Naming Names

Names are central to the identity of most people.

I feel like not enough people in the world understand the concept of nomenclature, particularly in African countries. Or, perhaps I mean, in my city. Or in my circle.

Let me start at the beginning.

A year or so ago, I attended an event with a friend. This event is championed by black creatives in Cape Town and is an incredible space for sharing and learning from black excellence in a city where black creativity is known to be stifled or sidelined. I could tell so many anecdotal stories from the three hours I spent in this space, but the most relevant one for this discussion, was triggered mostly by my general extra-ness. In isiNdebele – my mother tongue, I suffer from a condition known as ‘amawala‘. I don’t think before I speak, I don’t know my place, and I am most likely going to be sent back to my parents after wreaking untold havoc in my marital home because I am generally ungovernable. Perhaps the word I am looking for is ‘impetuous’. I don’t know.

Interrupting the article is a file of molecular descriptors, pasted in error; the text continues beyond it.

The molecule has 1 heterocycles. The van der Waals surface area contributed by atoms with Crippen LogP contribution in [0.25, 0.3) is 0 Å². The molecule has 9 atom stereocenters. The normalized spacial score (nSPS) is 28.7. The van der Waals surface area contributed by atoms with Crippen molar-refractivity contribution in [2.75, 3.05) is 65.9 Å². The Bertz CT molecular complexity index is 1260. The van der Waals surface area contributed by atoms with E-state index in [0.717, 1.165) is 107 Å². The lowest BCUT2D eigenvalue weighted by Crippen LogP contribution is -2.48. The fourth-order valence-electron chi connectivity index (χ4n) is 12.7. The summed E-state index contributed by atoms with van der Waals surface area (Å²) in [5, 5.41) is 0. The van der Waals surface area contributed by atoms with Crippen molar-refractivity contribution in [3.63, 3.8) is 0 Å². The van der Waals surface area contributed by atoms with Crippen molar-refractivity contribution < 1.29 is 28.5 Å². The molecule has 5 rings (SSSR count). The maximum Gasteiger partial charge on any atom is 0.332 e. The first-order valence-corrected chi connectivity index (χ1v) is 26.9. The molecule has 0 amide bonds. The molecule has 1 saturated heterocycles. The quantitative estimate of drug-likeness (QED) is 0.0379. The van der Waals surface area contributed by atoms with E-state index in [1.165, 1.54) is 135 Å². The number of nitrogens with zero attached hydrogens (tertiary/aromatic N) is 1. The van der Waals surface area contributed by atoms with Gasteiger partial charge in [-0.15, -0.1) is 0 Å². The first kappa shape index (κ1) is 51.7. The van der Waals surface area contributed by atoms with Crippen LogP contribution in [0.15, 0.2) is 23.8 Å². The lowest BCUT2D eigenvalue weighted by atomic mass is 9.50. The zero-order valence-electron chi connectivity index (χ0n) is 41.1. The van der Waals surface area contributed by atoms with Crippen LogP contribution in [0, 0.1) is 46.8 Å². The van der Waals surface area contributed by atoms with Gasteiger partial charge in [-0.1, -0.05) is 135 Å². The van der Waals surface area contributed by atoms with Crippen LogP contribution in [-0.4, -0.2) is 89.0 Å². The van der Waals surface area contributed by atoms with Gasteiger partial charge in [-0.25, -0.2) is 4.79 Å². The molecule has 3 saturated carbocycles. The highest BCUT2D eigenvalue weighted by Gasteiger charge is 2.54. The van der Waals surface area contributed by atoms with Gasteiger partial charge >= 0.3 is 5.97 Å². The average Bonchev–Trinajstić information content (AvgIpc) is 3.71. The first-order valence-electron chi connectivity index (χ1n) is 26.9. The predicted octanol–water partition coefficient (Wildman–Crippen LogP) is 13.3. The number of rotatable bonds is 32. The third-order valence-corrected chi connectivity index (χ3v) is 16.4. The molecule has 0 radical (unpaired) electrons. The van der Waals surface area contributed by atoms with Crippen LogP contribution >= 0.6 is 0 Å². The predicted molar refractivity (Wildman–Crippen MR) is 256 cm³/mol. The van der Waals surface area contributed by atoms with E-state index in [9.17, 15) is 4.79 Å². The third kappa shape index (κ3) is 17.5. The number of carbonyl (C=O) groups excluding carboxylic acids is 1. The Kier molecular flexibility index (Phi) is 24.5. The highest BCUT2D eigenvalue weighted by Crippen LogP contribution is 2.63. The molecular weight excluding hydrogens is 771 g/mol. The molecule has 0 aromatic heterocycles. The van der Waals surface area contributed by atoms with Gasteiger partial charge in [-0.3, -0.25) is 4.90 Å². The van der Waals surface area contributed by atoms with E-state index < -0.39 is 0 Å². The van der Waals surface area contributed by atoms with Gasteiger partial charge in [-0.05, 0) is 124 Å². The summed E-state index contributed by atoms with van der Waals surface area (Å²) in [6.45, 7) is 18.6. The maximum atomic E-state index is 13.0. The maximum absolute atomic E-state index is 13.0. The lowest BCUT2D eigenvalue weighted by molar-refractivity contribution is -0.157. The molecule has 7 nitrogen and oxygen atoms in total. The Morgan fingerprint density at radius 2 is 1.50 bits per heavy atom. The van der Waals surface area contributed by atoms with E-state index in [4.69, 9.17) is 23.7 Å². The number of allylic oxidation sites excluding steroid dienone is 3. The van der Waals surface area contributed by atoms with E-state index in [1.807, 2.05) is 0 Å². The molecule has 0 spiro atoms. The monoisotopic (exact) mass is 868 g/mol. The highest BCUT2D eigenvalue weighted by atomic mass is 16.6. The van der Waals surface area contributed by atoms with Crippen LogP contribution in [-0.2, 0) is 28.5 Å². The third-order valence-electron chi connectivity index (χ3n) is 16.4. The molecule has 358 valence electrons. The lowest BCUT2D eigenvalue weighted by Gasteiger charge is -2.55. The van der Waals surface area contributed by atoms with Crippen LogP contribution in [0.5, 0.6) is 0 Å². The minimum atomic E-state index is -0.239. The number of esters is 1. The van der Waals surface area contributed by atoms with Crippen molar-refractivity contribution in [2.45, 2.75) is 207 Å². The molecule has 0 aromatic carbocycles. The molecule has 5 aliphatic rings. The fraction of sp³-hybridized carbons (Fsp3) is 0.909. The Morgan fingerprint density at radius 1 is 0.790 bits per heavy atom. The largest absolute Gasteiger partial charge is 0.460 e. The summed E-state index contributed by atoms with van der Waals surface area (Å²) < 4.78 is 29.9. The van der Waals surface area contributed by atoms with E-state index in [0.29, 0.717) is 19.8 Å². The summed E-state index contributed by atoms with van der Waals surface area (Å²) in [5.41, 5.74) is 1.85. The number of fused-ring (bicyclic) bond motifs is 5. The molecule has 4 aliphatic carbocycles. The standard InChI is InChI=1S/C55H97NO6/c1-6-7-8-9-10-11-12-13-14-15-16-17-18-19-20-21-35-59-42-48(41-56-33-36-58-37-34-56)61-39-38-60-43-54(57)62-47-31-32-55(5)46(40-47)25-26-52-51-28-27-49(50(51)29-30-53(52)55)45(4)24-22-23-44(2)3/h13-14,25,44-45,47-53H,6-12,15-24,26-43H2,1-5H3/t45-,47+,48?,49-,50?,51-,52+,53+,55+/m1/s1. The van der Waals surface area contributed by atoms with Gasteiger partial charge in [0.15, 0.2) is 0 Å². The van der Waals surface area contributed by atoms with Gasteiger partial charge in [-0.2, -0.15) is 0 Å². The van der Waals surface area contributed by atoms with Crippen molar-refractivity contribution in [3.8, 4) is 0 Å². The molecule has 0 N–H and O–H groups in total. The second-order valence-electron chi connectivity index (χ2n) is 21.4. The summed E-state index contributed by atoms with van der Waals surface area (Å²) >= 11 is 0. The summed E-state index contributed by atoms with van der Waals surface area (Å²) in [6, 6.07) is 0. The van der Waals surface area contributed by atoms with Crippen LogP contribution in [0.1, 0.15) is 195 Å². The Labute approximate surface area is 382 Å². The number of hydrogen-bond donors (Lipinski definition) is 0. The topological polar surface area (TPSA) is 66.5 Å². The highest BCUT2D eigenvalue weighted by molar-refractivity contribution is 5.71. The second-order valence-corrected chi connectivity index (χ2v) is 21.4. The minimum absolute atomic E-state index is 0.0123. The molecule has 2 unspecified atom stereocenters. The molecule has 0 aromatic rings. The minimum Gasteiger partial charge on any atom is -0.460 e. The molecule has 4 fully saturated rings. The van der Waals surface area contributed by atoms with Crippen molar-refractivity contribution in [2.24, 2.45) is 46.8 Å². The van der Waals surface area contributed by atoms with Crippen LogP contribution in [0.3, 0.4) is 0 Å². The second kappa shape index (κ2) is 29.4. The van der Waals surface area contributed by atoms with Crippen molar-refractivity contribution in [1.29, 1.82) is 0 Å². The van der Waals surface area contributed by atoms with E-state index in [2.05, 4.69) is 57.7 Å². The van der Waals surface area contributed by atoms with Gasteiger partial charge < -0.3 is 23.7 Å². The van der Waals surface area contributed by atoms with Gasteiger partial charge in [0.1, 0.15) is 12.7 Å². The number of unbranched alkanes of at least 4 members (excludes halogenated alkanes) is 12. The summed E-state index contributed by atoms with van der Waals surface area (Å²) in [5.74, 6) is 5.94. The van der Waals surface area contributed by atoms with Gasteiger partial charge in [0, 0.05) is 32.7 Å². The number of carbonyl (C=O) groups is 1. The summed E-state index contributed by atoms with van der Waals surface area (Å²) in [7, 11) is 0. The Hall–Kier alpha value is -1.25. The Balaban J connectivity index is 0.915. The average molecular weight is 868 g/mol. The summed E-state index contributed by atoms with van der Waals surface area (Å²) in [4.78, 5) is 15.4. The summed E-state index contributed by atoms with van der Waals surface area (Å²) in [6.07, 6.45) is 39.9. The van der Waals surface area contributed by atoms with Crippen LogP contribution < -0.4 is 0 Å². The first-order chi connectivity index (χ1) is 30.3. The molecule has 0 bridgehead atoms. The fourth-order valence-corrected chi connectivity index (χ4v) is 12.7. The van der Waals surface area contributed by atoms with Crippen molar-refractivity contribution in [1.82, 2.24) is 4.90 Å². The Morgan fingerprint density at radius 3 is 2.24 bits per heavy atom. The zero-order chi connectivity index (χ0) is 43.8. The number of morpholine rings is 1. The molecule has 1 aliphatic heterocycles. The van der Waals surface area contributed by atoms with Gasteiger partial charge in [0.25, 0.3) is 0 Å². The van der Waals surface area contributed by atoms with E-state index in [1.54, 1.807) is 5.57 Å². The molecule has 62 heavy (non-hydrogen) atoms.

Towards the end of the session, the programme director asked for my name after a brief exchange (which won me a bottle of alcohol, so point one for amawala). My name is Rebecca. Nobody calls me that. I go mostly by Becky. I have answered to Becky since I was a child and only as I grew older, did I realise that there were people who had no idea that it was a nickname. So, when asked for my name, I answered, without a thought, ‘Becky’. I was unprepared for what followed.